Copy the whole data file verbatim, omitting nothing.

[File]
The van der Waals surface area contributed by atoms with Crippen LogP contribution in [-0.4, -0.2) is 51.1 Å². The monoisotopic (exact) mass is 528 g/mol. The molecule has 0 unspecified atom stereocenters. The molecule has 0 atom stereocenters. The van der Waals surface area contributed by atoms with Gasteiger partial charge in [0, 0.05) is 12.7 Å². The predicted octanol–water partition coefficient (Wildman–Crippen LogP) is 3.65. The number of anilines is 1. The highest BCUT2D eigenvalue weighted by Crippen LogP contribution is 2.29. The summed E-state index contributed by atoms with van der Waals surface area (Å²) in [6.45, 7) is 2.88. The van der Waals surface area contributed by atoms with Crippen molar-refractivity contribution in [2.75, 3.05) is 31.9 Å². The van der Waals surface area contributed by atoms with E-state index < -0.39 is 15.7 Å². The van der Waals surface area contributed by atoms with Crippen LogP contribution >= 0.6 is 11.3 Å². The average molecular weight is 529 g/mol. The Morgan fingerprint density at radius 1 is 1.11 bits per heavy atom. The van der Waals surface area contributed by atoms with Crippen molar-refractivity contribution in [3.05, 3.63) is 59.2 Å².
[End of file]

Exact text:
The van der Waals surface area contributed by atoms with Crippen LogP contribution in [-0.4, -0.2) is 51.1 Å². The monoisotopic (exact) mass is 528 g/mol. The molecule has 0 unspecified atom stereocenters. The molecule has 0 atom stereocenters. The van der Waals surface area contributed by atoms with Gasteiger partial charge in [0, 0.05) is 12.7 Å². The predicted octanol–water partition coefficient (Wildman–Crippen LogP) is 3.65. The number of anilines is 1. The highest BCUT2D eigenvalue weighted by Crippen LogP contribution is 2.29. The summed E-state index contributed by atoms with van der Waals surface area (Å²) in [6.45, 7) is 2.88. The van der Waals surface area contributed by atoms with Crippen molar-refractivity contribution in [2.75, 3.05) is 31.9 Å². The van der Waals surface area contributed by atoms with E-state index < -0.39 is 15.7 Å². The van der Waals surface area contributed by atoms with Crippen LogP contribution >= 0.6 is 11.3 Å². The average molecular weight is 529 g/mol. The Morgan fingerprint density at radius 1 is 1.11 bits per heavy atom. The van der Waals surface area contributed by atoms with Crippen molar-refractivity contribution in [3.05, 3.63) is 59.2 Å².